The Choices Program has its origins in research begun in 1982 by the Center for Foreign Policy Development at Brown University in collaboration with the Public Agenda Foundation. The research team developed a “Futures” methodology that was used from 1985-1988 as a research tool to understand how the American public viewed U.S.-Soviet relations.
The Futures presented contrasting policy directions along with their risks and trade-offs. They were carefully researched and developed to be valid from the point of view of experts and accessible and engaging from the point of view of the public. The results of the study demonstrated that after people had the opportunity to consider alternative policy directions and share their views in a carefully constructed discussion format, their own opinions became more complete and their understanding of public policy issues increased.
Choices Launches in 1988
In 1988, Brown University launched the Choices Program in order to bring the advantages of the Futures approach to high school classrooms. The program focused initially on developing curriculum that engaged high school students in considering contemporary international policy issues. All Choices units included a framework of policy alternatives – now called options – that challenged students to consider multiple perspectives and think critically about an issue.
The Choices Program continued to use this approach in 1992 with the creation of its first historical turning points curriculum. Historical units put students in the roles of decision makers at critical moments in history. Through careful examination of the history leading up to a turning point, students gain a contextualized understanding of the period from the perspective of those who lived it. Students then explore the questions and choices that confronted citizens and decision makers at that historical moment. Finally, they analyze the decisions made and reflect on the relevance of those decisions for our world today.
Expansion of Choices Offerings
In 1992, the Choices Program launched an initiative to apply this same methodology to public programs that engaged general audiences in deliberation about the U.S.’s changing international role and implications for domestic policy. With support from the National Endowment for the Humanities, the Choices Library Program conducted multi-session series in more than 500 libraries in 38 states.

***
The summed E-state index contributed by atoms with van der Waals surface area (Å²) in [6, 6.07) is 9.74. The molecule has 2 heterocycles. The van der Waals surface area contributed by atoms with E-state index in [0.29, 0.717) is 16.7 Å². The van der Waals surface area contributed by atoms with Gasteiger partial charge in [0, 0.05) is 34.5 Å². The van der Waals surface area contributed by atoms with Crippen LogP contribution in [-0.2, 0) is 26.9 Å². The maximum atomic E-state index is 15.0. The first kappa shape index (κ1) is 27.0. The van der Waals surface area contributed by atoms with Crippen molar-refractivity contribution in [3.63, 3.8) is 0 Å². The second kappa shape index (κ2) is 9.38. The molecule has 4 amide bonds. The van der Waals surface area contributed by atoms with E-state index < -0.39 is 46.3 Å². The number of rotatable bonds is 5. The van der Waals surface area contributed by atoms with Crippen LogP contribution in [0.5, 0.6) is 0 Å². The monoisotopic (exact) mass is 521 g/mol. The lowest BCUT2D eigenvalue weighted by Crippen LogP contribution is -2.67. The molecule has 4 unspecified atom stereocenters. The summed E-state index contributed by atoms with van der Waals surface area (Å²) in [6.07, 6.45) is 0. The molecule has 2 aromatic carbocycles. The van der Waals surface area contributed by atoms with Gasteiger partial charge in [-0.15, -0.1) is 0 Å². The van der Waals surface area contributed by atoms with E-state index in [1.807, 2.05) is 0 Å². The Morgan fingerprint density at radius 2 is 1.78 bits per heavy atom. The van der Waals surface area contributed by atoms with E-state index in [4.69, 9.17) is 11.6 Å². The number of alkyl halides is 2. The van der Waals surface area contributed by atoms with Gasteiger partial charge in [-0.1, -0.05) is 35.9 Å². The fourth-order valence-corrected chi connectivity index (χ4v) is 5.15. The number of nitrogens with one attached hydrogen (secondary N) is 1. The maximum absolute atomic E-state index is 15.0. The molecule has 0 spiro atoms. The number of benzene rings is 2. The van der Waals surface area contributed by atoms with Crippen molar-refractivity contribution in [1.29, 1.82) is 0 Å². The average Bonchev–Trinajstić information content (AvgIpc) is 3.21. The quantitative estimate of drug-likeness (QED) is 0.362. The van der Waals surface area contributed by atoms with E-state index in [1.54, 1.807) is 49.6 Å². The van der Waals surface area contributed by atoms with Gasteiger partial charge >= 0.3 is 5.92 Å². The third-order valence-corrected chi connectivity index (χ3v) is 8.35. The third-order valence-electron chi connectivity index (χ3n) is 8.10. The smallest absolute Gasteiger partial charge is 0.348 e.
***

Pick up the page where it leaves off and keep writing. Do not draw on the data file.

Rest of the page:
In 1997, Choices began the Capitol Forum on America’s Future, a program to engage high school students and teachers from a range of school districts in each participating state in considering the future direction of U.S. policy. The Capitol Forum is a collaboration among the Choices Program, the Secretary of State in participating states, and other statewide organizations whose missions support international education and youth civic engagement.
The events of September 11, 2001, created the need for a quickly written and distributed lesson. The first Choices Program Teaching with the News lesson addressed 9/11 and was posted on our website a short time later. Since 2001, Teaching with the News lessons have provided teachers with timely lessons that make the headline news accessible to their students.
Choices launched its first online Scholars videos in 2007 to bring the expertise of scholars, practitioners, and policy makers into classrooms. Designed to enhance and expand the curriculum units, Choices Program videos are freely accessible to all. In September 2016, Choices created a new video portal that provides easy access to the Choices Program’s expanding collection of instructional videos (currently more than 1,700). The next step in video offerings is to create a stand-alone, searchable collection, which will be accessible directly from the Choices home page.
After offering curriculum in several versions of iBooks and eTexts, the Choices Program launched its own Digital Editions format in 2018. Available on a subscription basis, Digital Editions allow the seamless integration of readings, images, and videos, and are compatible with Microsoft Word and Google Classrooms, along with many other learning management systems. In 2021, following a number of Digital Editions upgrades, the PDF format was retired.
A New Affiliation with the Department of History
Following 30 years of affiliation with the Institute for International Studies at Brown University (now the Watson Institute for International and Public Affairs), the Choices Program moved to the Brown University Department of History in 2018. Years of collaboration with faculty in the Department of History made this a natural move and the formal affiliation strengthened the connection between the Choices Program and history faculty, whose research informs Choices units.
In recent years, Choices course materials have been used in more than 8,000 secondary schools nationwide in addition to an expanding global context. Choices currently offers curriculum units addressing topics such as The American Revolution: Experiences of Rebellion; Competing Visions of Human Rights: Questions for U.S. Policy; Indian Independence and the Question of Partition; Immigration and the U.S. Policy Debate; and The Middle East: Questions for U.S. Policy.